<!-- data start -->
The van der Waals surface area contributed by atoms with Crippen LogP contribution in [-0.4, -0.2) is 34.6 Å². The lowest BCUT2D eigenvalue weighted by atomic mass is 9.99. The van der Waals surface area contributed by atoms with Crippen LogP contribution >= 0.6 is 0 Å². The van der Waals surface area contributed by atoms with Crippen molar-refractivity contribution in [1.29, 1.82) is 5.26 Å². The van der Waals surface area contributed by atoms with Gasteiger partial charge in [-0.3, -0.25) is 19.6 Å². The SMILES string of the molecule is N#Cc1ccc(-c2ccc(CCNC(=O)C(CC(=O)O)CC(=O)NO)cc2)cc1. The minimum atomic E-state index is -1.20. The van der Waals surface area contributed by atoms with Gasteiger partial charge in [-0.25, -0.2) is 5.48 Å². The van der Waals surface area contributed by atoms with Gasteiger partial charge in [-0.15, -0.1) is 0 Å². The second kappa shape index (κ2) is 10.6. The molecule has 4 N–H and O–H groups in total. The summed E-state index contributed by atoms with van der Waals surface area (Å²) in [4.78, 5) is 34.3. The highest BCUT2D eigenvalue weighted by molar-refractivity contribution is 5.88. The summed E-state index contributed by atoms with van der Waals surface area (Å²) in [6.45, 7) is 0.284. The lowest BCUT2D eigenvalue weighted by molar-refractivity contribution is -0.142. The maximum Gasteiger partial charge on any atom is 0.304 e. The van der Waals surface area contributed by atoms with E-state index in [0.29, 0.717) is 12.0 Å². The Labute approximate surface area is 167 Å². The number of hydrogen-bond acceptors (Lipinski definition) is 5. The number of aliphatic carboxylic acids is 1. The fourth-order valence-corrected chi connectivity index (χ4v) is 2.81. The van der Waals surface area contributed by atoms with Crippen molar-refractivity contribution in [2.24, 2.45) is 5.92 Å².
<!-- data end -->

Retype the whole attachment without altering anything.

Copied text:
The van der Waals surface area contributed by atoms with Crippen LogP contribution in [-0.4, -0.2) is 34.6 Å². The lowest BCUT2D eigenvalue weighted by atomic mass is 9.99. The van der Waals surface area contributed by atoms with Crippen LogP contribution >= 0.6 is 0 Å². The van der Waals surface area contributed by atoms with Crippen molar-refractivity contribution in [1.29, 1.82) is 5.26 Å². The van der Waals surface area contributed by atoms with Gasteiger partial charge in [-0.3, -0.25) is 19.6 Å². The SMILES string of the molecule is N#Cc1ccc(-c2ccc(CCNC(=O)C(CC(=O)O)CC(=O)NO)cc2)cc1. The minimum atomic E-state index is -1.20. The van der Waals surface area contributed by atoms with Gasteiger partial charge in [-0.25, -0.2) is 5.48 Å². The van der Waals surface area contributed by atoms with Gasteiger partial charge in [-0.15, -0.1) is 0 Å². The second kappa shape index (κ2) is 10.6. The molecule has 4 N–H and O–H groups in total. The summed E-state index contributed by atoms with van der Waals surface area (Å²) in [4.78, 5) is 34.3. The highest BCUT2D eigenvalue weighted by molar-refractivity contribution is 5.88. The summed E-state index contributed by atoms with van der Waals surface area (Å²) in [6.45, 7) is 0.284. The lowest BCUT2D eigenvalue weighted by molar-refractivity contribution is -0.142. The maximum Gasteiger partial charge on any atom is 0.304 e. The van der Waals surface area contributed by atoms with E-state index in [0.29, 0.717) is 12.0 Å². The Labute approximate surface area is 167 Å². The number of hydrogen-bond acceptors (Lipinski definition) is 5. The number of aliphatic carboxylic acids is 1. The fourth-order valence-corrected chi connectivity index (χ4v) is 2.81. The van der Waals surface area contributed by atoms with Crippen molar-refractivity contribution in [2.24, 2.45) is 5.92 Å².